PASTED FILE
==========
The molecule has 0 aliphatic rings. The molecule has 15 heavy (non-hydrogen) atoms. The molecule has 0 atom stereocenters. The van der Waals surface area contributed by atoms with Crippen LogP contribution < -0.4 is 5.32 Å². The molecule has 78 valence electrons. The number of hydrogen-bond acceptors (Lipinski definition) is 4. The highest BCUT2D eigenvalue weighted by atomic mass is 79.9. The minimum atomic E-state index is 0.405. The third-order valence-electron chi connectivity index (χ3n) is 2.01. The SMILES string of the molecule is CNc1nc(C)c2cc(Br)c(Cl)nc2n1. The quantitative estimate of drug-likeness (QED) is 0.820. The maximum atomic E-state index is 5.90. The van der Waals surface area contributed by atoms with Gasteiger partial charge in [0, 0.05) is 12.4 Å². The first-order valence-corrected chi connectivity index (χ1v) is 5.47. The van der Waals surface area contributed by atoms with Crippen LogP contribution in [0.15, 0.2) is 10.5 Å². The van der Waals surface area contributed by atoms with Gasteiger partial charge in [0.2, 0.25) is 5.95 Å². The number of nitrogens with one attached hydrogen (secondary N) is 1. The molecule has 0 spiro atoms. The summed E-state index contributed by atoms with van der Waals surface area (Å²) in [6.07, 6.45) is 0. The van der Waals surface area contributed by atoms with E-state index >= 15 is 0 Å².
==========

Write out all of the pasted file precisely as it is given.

The molecule has 0 aliphatic rings. The molecule has 15 heavy (non-hydrogen) atoms. The molecule has 0 atom stereocenters. The van der Waals surface area contributed by atoms with Crippen LogP contribution < -0.4 is 5.32 Å². The molecule has 78 valence electrons. The number of hydrogen-bond acceptors (Lipinski definition) is 4. The highest BCUT2D eigenvalue weighted by atomic mass is 79.9. The minimum atomic E-state index is 0.405. The third-order valence-electron chi connectivity index (χ3n) is 2.01. The SMILES string of the molecule is CNc1nc(C)c2cc(Br)c(Cl)nc2n1. The quantitative estimate of drug-likeness (QED) is 0.820. The maximum atomic E-state index is 5.90. The van der Waals surface area contributed by atoms with Gasteiger partial charge in [0, 0.05) is 12.4 Å². The first-order valence-corrected chi connectivity index (χ1v) is 5.47. The van der Waals surface area contributed by atoms with Crippen LogP contribution in [0.15, 0.2) is 10.5 Å². The van der Waals surface area contributed by atoms with Gasteiger partial charge in [0.2, 0.25) is 5.95 Å². The number of nitrogens with one attached hydrogen (secondary N) is 1. The molecule has 0 spiro atoms. The summed E-state index contributed by atoms with van der Waals surface area (Å²) in [6.07, 6.45) is 0. The van der Waals surface area contributed by atoms with E-state index >= 15 is 0 Å².